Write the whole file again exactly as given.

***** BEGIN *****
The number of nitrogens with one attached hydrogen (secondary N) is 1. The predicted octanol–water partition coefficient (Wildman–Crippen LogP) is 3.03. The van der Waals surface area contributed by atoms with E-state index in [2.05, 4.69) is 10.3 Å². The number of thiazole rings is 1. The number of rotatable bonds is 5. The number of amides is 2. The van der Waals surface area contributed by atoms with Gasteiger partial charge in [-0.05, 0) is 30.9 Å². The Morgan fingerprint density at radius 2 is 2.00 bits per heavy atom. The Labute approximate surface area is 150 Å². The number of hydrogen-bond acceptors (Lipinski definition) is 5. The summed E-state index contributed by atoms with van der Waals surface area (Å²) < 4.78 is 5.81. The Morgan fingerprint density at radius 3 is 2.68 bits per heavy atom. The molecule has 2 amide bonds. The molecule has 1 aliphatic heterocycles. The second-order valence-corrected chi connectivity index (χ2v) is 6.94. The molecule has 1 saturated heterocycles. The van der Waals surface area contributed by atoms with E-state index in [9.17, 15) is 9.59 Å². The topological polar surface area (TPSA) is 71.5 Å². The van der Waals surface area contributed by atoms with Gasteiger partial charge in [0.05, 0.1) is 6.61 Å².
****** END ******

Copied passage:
The number of nitrogens with one attached hydrogen (secondary N) is 1. The predicted octanol–water partition coefficient (Wildman–Crippen LogP) is 3.03. The van der Waals surface area contributed by atoms with E-state index in [2.05, 4.69) is 10.3 Å². The number of thiazole rings is 1. The number of rotatable bonds is 5. The number of amides is 2. The van der Waals surface area contributed by atoms with Gasteiger partial charge in [-0.05, 0) is 30.9 Å². The Morgan fingerprint density at radius 2 is 2.00 bits per heavy atom. The Labute approximate surface area is 150 Å². The number of hydrogen-bond acceptors (Lipinski definition) is 5. The summed E-state index contributed by atoms with van der Waals surface area (Å²) < 4.78 is 5.81. The Morgan fingerprint density at radius 3 is 2.68 bits per heavy atom. The molecule has 2 amide bonds. The molecule has 1 aliphatic heterocycles. The second-order valence-corrected chi connectivity index (χ2v) is 6.94. The molecule has 1 saturated heterocycles. The van der Waals surface area contributed by atoms with E-state index in [9.17, 15) is 9.59 Å². The topological polar surface area (TPSA) is 71.5 Å². The van der Waals surface area contributed by atoms with Gasteiger partial charge in [0.05, 0.1) is 6.61 Å².